This chapter focuses on the use of time-resolved resonance Raman scattering as a tool to address specific questions pertaining to how hemoglobin (Hb) functions. Multichannel detectors have replaced photomultiplier tubes as the detectors of choice for most time-resolved Raman studies. These detectors allow for monitoring an entire segment of the Raman spectrum at a single setting of a spectrograph. Intensified diode array detectors can be gated on the 5-nsec and slower time scale. The gating capability allows for discrimination between two temporally distinct signals, including Raman or luminescence generated from the excitation pulse and the probe pulse. Geminate recombination plays a pivotal role in understanding how structure controls ligand binding in Hb. This significance stems both from the relative simplicity of the process and from the indications that protein control of ligand binding occurs primarily at the level of the bond-forming. The chapter discusses the technology connected with this form of spectroscopy and how this technology is being applied to specific Hb-related problems.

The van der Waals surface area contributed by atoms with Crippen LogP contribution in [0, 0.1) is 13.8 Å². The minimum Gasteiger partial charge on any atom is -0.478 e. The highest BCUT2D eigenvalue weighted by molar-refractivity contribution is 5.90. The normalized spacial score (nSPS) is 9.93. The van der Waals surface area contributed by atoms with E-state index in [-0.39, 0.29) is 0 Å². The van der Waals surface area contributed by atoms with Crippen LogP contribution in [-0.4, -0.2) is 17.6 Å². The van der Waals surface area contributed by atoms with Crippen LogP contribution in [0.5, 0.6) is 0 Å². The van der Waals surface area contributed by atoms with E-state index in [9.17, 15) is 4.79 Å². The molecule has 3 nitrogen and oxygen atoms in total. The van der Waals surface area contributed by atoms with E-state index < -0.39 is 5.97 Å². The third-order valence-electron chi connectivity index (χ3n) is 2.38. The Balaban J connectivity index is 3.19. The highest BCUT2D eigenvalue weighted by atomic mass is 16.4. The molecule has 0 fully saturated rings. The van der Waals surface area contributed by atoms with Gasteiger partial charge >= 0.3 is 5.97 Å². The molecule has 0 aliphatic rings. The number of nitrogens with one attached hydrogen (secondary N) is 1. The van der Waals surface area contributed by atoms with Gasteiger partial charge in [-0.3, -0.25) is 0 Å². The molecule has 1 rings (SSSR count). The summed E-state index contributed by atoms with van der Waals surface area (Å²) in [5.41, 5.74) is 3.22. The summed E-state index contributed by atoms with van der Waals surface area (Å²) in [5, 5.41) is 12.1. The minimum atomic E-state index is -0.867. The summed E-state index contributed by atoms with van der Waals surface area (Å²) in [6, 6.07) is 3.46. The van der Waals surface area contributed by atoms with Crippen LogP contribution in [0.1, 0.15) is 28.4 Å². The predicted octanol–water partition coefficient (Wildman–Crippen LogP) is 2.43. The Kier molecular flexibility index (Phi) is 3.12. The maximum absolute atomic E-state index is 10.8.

ASJC Scopus subject areas
- Molecular Biology